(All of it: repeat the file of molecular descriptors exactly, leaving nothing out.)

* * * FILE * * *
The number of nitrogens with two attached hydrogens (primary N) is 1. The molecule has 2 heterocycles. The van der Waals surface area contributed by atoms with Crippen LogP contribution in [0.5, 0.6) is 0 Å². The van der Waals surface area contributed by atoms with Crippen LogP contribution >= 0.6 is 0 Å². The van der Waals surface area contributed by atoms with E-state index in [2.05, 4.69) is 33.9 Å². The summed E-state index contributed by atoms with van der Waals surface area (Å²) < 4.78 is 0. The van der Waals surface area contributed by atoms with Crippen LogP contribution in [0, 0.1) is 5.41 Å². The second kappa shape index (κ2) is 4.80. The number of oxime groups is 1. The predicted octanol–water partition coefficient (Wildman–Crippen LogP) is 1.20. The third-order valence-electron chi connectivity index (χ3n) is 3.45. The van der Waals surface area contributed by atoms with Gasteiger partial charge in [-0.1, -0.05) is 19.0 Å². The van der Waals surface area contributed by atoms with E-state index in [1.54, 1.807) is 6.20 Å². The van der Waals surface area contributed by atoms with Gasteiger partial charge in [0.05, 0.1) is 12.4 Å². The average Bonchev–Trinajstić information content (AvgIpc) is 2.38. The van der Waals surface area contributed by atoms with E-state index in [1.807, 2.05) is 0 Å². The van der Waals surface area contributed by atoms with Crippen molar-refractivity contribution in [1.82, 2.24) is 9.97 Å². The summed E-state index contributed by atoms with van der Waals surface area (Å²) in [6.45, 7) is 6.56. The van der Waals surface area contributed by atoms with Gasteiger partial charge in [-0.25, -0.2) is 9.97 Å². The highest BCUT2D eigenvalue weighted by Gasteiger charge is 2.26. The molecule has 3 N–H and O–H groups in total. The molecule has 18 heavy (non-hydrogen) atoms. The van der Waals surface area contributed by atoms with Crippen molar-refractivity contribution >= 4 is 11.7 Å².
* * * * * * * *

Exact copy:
The number of nitrogens with two attached hydrogens (primary N) is 1. The molecule has 2 heterocycles. The van der Waals surface area contributed by atoms with Crippen LogP contribution in [0.5, 0.6) is 0 Å². The van der Waals surface area contributed by atoms with Crippen LogP contribution >= 0.6 is 0 Å². The van der Waals surface area contributed by atoms with E-state index in [2.05, 4.69) is 33.9 Å². The summed E-state index contributed by atoms with van der Waals surface area (Å²) < 4.78 is 0. The van der Waals surface area contributed by atoms with Crippen LogP contribution in [0, 0.1) is 5.41 Å². The second kappa shape index (κ2) is 4.80. The number of oxime groups is 1. The predicted octanol–water partition coefficient (Wildman–Crippen LogP) is 1.20. The third-order valence-electron chi connectivity index (χ3n) is 3.45. The van der Waals surface area contributed by atoms with Gasteiger partial charge in [-0.1, -0.05) is 19.0 Å². The van der Waals surface area contributed by atoms with E-state index in [1.54, 1.807) is 6.20 Å². The van der Waals surface area contributed by atoms with Gasteiger partial charge in [0.05, 0.1) is 12.4 Å². The average Bonchev–Trinajstić information content (AvgIpc) is 2.38. The van der Waals surface area contributed by atoms with E-state index in [1.807, 2.05) is 0 Å². The van der Waals surface area contributed by atoms with Crippen molar-refractivity contribution in [1.82, 2.24) is 9.97 Å². The summed E-state index contributed by atoms with van der Waals surface area (Å²) in [6.45, 7) is 6.56. The van der Waals surface area contributed by atoms with Gasteiger partial charge in [-0.25, -0.2) is 9.97 Å². The highest BCUT2D eigenvalue weighted by Gasteiger charge is 2.26. The molecule has 3 N–H and O–H groups in total. The molecule has 18 heavy (non-hydrogen) atoms. The van der Waals surface area contributed by atoms with Crippen molar-refractivity contribution >= 4 is 11.7 Å².